Friday, January 09, 2009

PBB Official Proclamation *trumpets*

Hereby let it be known throughout the land, from this day forth and until further notice:

Smashburger is the Official Burger Joint of Perfect Blue Buildings.

Because holy cow, it's so good.

So it shall be written, so it shall be done.

Thursday, January 08, 2009

Harder, Better, Faster, Stronger

So I'm tweaking with the blog design. Nothing too radical right now, but still different than before.

I also pared down the link bar quite a bit, added a few links i actually read, and deleted lots of links i don't, as well as links for bloggers who don't blog anymore (a.k.a. normal people).

Of course, a blogroll is a delicate and political thing. People feel offended if you drop them from your roll, even if they barely post. So if you now find you've been dropped, it's usually for one of three reasons:

1) You don't blog. A picture of your cat six months ago doesn't count. I've saved your link, but until you start actually blogging again, I'm gonna file you away. It's cool that you got married, but your wedding photo is not sufficient blogging to keep me around for six months.

(To be honest, if I'd just gotten married, I don't know if I'd be blogging all that much for the first six months anyway. I'd have better things to occupy my time, if you know what I'm saying. ...Filling out thank-you cards, I mean. Wait, what were YOU thinking about?)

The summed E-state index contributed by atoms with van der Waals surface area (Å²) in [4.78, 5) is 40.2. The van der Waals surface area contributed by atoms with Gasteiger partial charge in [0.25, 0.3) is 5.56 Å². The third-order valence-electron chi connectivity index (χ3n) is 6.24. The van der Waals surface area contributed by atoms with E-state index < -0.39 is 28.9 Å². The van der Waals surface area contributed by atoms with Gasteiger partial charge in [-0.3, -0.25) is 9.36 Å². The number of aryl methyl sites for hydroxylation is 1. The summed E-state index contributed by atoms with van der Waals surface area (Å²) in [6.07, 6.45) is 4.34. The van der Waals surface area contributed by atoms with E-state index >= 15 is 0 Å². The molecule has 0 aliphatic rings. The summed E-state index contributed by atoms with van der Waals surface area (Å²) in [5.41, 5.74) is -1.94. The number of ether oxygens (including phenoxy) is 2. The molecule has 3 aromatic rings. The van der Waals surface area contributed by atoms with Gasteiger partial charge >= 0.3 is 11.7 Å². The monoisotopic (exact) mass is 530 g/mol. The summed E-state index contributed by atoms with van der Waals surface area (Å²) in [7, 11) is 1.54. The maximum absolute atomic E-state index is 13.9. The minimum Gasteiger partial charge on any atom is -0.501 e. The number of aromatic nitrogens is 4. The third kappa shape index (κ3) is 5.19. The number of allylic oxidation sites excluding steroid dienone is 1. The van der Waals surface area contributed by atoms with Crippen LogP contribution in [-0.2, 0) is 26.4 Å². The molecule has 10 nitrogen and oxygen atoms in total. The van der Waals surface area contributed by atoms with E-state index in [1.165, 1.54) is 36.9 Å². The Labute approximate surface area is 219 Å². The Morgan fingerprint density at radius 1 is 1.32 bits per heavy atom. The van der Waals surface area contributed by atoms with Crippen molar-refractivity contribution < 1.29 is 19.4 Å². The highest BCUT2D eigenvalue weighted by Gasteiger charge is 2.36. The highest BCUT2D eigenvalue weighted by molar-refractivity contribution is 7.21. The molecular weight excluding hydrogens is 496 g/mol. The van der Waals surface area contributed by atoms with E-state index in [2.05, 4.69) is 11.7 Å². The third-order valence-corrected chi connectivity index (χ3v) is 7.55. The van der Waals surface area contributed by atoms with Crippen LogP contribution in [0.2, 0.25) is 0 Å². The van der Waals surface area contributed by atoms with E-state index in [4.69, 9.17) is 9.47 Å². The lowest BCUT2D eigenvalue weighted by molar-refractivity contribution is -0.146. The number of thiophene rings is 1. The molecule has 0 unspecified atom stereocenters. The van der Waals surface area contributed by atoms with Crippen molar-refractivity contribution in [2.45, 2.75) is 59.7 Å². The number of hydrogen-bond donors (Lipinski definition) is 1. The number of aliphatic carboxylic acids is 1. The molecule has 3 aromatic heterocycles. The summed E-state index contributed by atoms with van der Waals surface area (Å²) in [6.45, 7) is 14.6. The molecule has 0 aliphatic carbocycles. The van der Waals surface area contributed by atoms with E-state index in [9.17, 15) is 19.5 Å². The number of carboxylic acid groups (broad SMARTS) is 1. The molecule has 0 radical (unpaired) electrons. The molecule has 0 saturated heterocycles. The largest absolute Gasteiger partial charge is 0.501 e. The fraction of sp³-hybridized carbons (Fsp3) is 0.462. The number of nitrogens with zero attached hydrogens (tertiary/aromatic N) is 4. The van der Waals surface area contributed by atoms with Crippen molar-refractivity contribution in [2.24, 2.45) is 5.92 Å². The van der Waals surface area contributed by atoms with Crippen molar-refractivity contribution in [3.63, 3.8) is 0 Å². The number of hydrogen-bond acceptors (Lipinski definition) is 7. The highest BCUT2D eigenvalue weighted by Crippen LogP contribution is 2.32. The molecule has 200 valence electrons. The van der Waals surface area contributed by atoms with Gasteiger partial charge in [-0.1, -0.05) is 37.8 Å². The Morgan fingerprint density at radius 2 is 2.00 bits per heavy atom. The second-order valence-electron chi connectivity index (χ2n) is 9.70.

2) You blog too much. This is the "Sheila/Lileks" rule. There are certain bloggers that I can read for hours. And do. At work. So I've winnowed out some blogs which i don't read often, because when i start I have trouble stopping.

3) I don't care. This is admittedly a crueller reason. ("Crueller" looks like cruller right now. I must be hungry.) But the fact is, there are certain bloggers I've really stopped following up with. I know people have done that with me, and that's cool. The fact is, there are only a handful of bloggers I really care enough about to check on a regular basis. The rest of you are keen people, but I have to prioritize. Especially now, with so much of my time eaten up by my fantasy basketball league. (I'm kidding...somewhat.)


I'm a pretty fair guy, though. If you've been cut from the blogroll and find this grossly unfair, tell me why in the com-box. If you've never been linked here at PBB, make your case below.

In fact, if you read this site at all, please comment below, at least to say hi. Haven't done one of these in a while.

Wednesday, January 07, 2009